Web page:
The parliamentary inquiry into men’s health in the UK continues as further evidence was given to the Health and Social Care Committee. Men’s Health Forum reports that their CEO Martin Todd attended the second session on 23 January, alongside representatives from Prostate Cancer UK, the Movember charity, and men’s health, inclusion and domestic abuse charities.

The committee will consider why men in certain areas of the UK consistently have worse health outcomes in many areas than women, and also have a lower overall life expectancy. A statement on the UK Parliament website explained: 

“The session will look at risk factors behind health conditions that disproportionately affect men such as cardiovascular disease, and conditions that are particular to men including prostate cancer. Awareness of risk factors for prostate cancer and whether the current approach to screening needs updating are among issues likely to be covered.”

It continued: “Barriers to men accessing health or screening services and whether action is needed to encourage the take-up by men at an early stage are among questions expected to be raised.”

“The inquiry is examining men’s mental health, wellbeing, and inequalities. High rates of suicide among men were the focus of the first session of the inquiry. What can be done to address underlying issues to improve prospects for men and all aspects of their health is the broad focus of the inquiry.”

The Men’s Health Forum is a charity dedicated to raising awareness of men’s health issues and addressing inequalities in policies and services that affect men and boys. Currently, one man in five in the UK dies before the age of 65, often from treatable or preventable diseases. 

In particular, the charity is advocating the case for a unified men’s health strategy, which would be the equivalent of the government’s formal women’s health strategy. The charity reports some sobering statistics regarding the current state of male mortality rates. 

For example, the biggest cause of male death under the age of 50 is suicide, and 75% of all deaths by suicide are by men. Men are 26% more likely than women to have type 2 diabetes, and also have much worse outcomes from the condition, making up 68.5% of all diabetic amputations.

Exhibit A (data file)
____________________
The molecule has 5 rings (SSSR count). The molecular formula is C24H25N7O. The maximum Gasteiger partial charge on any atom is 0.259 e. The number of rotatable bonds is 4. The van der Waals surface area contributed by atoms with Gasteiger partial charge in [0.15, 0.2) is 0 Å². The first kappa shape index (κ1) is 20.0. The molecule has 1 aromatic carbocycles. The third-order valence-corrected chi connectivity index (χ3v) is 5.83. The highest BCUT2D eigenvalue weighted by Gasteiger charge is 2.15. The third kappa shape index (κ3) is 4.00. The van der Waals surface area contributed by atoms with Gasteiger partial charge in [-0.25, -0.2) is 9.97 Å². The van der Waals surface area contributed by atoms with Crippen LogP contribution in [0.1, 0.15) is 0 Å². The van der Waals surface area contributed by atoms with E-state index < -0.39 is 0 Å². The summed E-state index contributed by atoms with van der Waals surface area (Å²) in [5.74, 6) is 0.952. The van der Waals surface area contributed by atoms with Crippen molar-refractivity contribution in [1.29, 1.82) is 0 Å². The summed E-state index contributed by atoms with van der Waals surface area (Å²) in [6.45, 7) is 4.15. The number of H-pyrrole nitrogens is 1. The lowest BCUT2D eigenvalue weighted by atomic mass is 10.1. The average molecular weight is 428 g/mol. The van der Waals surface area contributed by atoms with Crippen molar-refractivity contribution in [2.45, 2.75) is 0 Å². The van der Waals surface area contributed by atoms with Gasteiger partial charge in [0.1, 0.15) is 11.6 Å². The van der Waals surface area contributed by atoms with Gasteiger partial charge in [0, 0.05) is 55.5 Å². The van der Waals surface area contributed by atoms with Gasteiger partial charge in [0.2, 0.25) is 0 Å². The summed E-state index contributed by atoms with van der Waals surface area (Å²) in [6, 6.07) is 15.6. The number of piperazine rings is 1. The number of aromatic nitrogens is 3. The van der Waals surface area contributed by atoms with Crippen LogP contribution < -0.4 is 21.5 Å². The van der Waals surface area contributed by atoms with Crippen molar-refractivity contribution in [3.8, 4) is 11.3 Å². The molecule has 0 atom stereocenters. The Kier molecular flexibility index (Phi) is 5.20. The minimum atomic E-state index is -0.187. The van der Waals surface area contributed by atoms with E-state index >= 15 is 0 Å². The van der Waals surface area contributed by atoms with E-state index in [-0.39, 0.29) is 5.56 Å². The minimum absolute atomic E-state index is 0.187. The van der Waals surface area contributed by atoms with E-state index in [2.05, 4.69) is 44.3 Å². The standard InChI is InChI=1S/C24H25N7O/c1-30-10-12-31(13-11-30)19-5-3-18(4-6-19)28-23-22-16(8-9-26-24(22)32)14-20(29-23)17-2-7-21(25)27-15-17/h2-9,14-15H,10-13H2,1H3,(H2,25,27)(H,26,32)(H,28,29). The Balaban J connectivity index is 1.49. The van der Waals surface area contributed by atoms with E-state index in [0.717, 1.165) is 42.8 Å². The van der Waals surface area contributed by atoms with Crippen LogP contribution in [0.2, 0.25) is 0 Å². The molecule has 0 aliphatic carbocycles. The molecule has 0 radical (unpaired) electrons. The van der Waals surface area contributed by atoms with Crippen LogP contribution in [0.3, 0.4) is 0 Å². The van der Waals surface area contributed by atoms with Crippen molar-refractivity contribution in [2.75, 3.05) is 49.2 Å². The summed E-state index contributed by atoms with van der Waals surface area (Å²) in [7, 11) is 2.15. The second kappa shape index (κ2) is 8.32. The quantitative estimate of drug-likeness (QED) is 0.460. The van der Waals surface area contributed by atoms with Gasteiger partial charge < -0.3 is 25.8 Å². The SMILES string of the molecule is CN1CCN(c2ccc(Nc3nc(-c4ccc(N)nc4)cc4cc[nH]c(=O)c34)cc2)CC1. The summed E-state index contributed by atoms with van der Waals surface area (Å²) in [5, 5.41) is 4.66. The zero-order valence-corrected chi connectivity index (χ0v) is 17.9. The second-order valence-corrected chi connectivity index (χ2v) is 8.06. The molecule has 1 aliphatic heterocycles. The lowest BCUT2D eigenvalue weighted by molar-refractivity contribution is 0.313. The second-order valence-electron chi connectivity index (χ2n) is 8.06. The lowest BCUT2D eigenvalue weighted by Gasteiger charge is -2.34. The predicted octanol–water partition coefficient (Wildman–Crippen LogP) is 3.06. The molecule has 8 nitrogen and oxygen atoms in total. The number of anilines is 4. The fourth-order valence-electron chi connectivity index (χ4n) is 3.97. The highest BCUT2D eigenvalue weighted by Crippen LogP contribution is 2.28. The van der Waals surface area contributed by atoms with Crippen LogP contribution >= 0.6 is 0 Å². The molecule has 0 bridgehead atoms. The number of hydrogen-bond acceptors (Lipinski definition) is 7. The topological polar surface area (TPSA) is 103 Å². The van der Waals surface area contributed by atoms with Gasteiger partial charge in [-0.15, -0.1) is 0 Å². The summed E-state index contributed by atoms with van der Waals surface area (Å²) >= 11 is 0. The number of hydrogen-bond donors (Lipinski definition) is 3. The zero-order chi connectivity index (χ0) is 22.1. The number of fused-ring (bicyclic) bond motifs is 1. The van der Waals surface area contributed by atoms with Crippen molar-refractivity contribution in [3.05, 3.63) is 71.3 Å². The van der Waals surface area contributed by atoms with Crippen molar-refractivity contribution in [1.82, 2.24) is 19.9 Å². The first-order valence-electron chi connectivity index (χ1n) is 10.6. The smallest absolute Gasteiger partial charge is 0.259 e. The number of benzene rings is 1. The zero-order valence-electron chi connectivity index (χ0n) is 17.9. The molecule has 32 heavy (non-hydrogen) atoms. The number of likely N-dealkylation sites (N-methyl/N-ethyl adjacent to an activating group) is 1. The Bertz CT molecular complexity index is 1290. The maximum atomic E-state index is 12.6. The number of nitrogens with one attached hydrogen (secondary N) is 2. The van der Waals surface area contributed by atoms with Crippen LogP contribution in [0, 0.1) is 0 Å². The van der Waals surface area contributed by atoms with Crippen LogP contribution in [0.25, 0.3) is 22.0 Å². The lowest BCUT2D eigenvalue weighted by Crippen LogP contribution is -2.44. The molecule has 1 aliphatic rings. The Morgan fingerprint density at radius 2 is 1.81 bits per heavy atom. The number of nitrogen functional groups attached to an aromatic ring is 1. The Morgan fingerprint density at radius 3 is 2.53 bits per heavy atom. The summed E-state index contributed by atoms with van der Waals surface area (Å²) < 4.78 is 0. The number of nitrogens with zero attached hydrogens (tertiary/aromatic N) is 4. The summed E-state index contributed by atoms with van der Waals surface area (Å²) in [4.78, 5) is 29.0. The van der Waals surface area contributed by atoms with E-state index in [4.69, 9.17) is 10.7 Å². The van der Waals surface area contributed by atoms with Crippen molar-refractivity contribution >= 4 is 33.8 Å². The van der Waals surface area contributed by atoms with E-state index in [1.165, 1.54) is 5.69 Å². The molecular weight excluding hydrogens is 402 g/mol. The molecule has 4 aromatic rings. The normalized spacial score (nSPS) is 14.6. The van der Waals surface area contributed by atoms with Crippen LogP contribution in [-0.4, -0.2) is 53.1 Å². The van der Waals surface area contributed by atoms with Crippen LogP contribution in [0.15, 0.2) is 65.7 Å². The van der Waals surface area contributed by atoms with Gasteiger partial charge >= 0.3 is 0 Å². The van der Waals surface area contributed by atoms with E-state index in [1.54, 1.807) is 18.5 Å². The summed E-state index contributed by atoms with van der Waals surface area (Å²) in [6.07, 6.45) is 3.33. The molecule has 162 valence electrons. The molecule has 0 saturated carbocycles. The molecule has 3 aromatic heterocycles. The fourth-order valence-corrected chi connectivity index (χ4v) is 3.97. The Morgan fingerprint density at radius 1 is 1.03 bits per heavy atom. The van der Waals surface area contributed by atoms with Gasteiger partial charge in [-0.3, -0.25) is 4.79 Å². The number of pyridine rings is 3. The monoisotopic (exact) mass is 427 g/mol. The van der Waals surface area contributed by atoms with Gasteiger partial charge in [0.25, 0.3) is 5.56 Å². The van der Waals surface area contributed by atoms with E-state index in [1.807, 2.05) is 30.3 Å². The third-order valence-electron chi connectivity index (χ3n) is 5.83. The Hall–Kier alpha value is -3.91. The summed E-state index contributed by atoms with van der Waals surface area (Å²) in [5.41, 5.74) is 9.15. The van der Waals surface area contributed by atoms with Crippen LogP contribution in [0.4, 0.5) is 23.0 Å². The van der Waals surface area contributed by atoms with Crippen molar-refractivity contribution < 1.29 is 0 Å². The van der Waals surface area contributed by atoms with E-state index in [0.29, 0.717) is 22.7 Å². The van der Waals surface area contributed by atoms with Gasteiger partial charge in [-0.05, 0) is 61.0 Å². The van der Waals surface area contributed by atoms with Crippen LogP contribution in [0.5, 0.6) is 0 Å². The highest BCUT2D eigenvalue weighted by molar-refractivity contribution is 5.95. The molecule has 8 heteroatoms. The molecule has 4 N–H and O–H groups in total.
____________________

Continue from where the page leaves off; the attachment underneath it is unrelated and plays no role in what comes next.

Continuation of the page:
Men also represent 76% of all premature deaths from heart disease and are 43% more likely to die of cancer. All this ultimately affects the nation’s productivity and economy through billions of lost working hours and places greater strain on the resources and finances of the NHS and social care services. 

Of course, poor health and early mortality also place a great emotional burden on men’s families and friends of both genders. Other countries, including Ireland, Australia and Brazil, already have men’s health strategies in place that have boosted male life expectancy. 

It is hoped that the current parliamentary enquiry will produce the same results for men in the UK. One of the biggest barriers that can prevent men from seeking and receiving treatment at a timely stage in an illness is a reluctance to visit the doctor. 

This can particularly be the case if they are suffering from a very personal and sensitive problem such as erectile dysfunction (ED). Many nurses, reception staff, and GPs are now women, creating a rather off-putting environment for men who are suffering from what they perceive to be an ‘embarrassing’ problem. 

According to a study published in the British Medical Journal, it is a myth that men do not care about their health. However, they feel unable to discuss their concerns openly because they do not perceive healthcare services to be a man-friendly environment. The study points out that online NHS services are used in equal numbers by men and women. 

When the anonymous Impotence Association helpline was introduced 20 years ago, it received tens of thousands of calls from men about ED, proving that there is a strong desire among men to talk about and address the problem. The issue is not just about men leading sexually fulfilling lives, although this is of course important.

ED is often the first physical sign of a serious underlying health problem, such as heart disease, diabetes, high blood pressure, or high cholesterol. It doesn’t necessarily indicate other illnesses, but it’s important to visit a doctor for the best chance of any other condition being diagnosed and successfully treated in the early stages.

Once any underlying conditions are ruled out, the doctor may recommend an ED medication such as Viagra. It is possible to buy cheap sildenafil from an online pharmacy.